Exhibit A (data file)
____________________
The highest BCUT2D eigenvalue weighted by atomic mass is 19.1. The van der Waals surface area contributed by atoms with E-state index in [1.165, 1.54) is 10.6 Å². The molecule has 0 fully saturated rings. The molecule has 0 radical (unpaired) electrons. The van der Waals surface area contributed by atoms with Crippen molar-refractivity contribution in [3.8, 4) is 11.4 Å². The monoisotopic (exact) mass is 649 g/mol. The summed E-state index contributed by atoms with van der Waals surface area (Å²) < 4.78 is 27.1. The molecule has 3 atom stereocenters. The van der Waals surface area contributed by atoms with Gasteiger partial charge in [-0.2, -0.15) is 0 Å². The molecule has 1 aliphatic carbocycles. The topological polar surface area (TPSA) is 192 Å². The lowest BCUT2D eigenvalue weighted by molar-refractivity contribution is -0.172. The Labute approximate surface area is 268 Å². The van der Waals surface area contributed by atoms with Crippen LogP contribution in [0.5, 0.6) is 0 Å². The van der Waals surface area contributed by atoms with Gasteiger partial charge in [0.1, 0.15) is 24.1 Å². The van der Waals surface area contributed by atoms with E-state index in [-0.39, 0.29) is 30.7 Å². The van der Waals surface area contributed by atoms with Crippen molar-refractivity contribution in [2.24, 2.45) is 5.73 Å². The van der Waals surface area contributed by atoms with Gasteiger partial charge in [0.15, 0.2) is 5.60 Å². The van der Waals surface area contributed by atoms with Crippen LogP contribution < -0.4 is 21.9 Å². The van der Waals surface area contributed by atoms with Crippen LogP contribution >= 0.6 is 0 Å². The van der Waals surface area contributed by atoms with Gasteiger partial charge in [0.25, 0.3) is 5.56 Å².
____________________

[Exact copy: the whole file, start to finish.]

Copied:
The highest BCUT2D eigenvalue weighted by atomic mass is 19.1. The van der Waals surface area contributed by atoms with E-state index in [1.165, 1.54) is 10.6 Å². The molecule has 0 fully saturated rings. The molecule has 0 radical (unpaired) electrons. The van der Waals surface area contributed by atoms with Crippen molar-refractivity contribution in [3.8, 4) is 11.4 Å². The monoisotopic (exact) mass is 649 g/mol. The summed E-state index contributed by atoms with van der Waals surface area (Å²) < 4.78 is 27.1. The molecule has 3 atom stereocenters. The van der Waals surface area contributed by atoms with Gasteiger partial charge in [-0.2, -0.15) is 0 Å². The molecule has 1 aliphatic carbocycles. The topological polar surface area (TPSA) is 192 Å². The lowest BCUT2D eigenvalue weighted by molar-refractivity contribution is -0.172. The Labute approximate surface area is 268 Å². The van der Waals surface area contributed by atoms with Crippen LogP contribution in [0.5, 0.6) is 0 Å². The van der Waals surface area contributed by atoms with Gasteiger partial charge in [0.1, 0.15) is 24.1 Å². The van der Waals surface area contributed by atoms with E-state index in [-0.39, 0.29) is 30.7 Å². The van der Waals surface area contributed by atoms with Crippen molar-refractivity contribution in [2.24, 2.45) is 5.73 Å². The van der Waals surface area contributed by atoms with Gasteiger partial charge in [0.15, 0.2) is 5.60 Å². The van der Waals surface area contributed by atoms with Crippen LogP contribution < -0.4 is 21.9 Å². The van der Waals surface area contributed by atoms with Crippen LogP contribution >= 0.6 is 0 Å². The van der Waals surface area contributed by atoms with Gasteiger partial charge in [0.25, 0.3) is 5.56 Å².